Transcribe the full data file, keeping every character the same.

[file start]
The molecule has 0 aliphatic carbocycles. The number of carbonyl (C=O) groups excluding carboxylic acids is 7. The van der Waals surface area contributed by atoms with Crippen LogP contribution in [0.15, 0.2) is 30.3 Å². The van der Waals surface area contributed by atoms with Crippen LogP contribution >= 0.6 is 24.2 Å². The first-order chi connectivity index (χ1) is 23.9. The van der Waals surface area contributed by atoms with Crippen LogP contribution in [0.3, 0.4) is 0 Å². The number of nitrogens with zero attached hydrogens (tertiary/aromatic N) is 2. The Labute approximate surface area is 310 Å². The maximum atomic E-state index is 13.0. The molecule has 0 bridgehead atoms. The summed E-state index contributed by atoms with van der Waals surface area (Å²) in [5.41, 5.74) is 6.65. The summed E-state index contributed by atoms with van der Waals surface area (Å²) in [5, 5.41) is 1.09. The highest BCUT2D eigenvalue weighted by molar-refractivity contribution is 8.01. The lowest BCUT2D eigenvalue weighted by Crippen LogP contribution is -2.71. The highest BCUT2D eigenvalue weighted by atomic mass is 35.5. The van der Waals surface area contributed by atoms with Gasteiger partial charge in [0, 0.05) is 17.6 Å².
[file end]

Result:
The molecule has 0 aliphatic carbocycles. The number of carbonyl (C=O) groups excluding carboxylic acids is 7. The van der Waals surface area contributed by atoms with Crippen LogP contribution in [0.15, 0.2) is 30.3 Å². The van der Waals surface area contributed by atoms with Crippen LogP contribution >= 0.6 is 24.2 Å². The first-order chi connectivity index (χ1) is 23.9. The van der Waals surface area contributed by atoms with Crippen LogP contribution in [0.3, 0.4) is 0 Å². The number of nitrogens with zero attached hydrogens (tertiary/aromatic N) is 2. The Labute approximate surface area is 310 Å². The maximum atomic E-state index is 13.0. The molecule has 0 bridgehead atoms. The summed E-state index contributed by atoms with van der Waals surface area (Å²) in [5.41, 5.74) is 6.65. The summed E-state index contributed by atoms with van der Waals surface area (Å²) in [5, 5.41) is 1.09. The highest BCUT2D eigenvalue weighted by molar-refractivity contribution is 8.01. The lowest BCUT2D eigenvalue weighted by Crippen LogP contribution is -2.71. The highest BCUT2D eigenvalue weighted by atomic mass is 35.5. The van der Waals surface area contributed by atoms with Gasteiger partial charge in [0, 0.05) is 17.6 Å².